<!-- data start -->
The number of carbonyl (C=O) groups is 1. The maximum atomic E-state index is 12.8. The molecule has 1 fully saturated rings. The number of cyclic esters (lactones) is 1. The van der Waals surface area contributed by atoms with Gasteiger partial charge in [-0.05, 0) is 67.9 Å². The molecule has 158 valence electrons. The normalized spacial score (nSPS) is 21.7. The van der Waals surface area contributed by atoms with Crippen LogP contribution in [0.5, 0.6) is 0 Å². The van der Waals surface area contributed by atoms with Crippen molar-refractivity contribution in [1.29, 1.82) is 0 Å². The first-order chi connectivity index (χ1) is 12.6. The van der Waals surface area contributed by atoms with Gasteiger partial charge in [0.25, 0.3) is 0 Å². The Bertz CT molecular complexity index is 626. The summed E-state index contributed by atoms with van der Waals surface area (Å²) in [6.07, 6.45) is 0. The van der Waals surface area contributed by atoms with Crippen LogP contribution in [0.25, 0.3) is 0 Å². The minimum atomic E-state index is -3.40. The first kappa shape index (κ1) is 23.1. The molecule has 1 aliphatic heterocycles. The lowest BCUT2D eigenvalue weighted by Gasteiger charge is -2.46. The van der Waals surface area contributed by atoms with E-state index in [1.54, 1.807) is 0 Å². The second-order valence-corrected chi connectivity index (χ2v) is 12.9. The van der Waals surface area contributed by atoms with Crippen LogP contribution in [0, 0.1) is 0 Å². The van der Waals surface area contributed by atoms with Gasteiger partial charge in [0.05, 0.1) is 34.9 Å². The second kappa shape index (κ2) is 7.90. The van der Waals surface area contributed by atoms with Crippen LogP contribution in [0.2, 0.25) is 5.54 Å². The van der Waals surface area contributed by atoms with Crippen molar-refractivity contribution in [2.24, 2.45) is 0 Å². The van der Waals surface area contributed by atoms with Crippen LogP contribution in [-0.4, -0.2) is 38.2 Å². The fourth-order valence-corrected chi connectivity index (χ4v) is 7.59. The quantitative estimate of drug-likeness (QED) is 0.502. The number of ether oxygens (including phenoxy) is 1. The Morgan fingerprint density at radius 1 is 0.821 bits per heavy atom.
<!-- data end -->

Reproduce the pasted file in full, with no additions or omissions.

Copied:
The number of carbonyl (C=O) groups is 1. The maximum atomic E-state index is 12.8. The molecule has 1 fully saturated rings. The number of cyclic esters (lactones) is 1. The van der Waals surface area contributed by atoms with Gasteiger partial charge in [-0.05, 0) is 67.9 Å². The molecule has 158 valence electrons. The normalized spacial score (nSPS) is 21.7. The van der Waals surface area contributed by atoms with Crippen LogP contribution in [0.5, 0.6) is 0 Å². The van der Waals surface area contributed by atoms with Crippen molar-refractivity contribution in [1.29, 1.82) is 0 Å². The first-order chi connectivity index (χ1) is 12.6. The van der Waals surface area contributed by atoms with Gasteiger partial charge in [0.25, 0.3) is 0 Å². The Bertz CT molecular complexity index is 626. The summed E-state index contributed by atoms with van der Waals surface area (Å²) in [6.07, 6.45) is 0. The van der Waals surface area contributed by atoms with Crippen LogP contribution in [0.25, 0.3) is 0 Å². The minimum atomic E-state index is -3.40. The first kappa shape index (κ1) is 23.1. The molecule has 1 aliphatic heterocycles. The lowest BCUT2D eigenvalue weighted by Gasteiger charge is -2.46. The van der Waals surface area contributed by atoms with E-state index in [1.54, 1.807) is 0 Å². The second-order valence-corrected chi connectivity index (χ2v) is 12.9. The van der Waals surface area contributed by atoms with Crippen LogP contribution in [0, 0.1) is 0 Å². The van der Waals surface area contributed by atoms with Gasteiger partial charge in [0.05, 0.1) is 34.9 Å². The second kappa shape index (κ2) is 7.90. The van der Waals surface area contributed by atoms with Crippen LogP contribution in [0.2, 0.25) is 5.54 Å². The van der Waals surface area contributed by atoms with Crippen molar-refractivity contribution in [2.24, 2.45) is 0 Å². The van der Waals surface area contributed by atoms with Crippen LogP contribution in [-0.4, -0.2) is 38.2 Å². The fourth-order valence-corrected chi connectivity index (χ4v) is 7.59. The quantitative estimate of drug-likeness (QED) is 0.502. The number of ether oxygens (including phenoxy) is 1. The Morgan fingerprint density at radius 1 is 0.821 bits per heavy atom.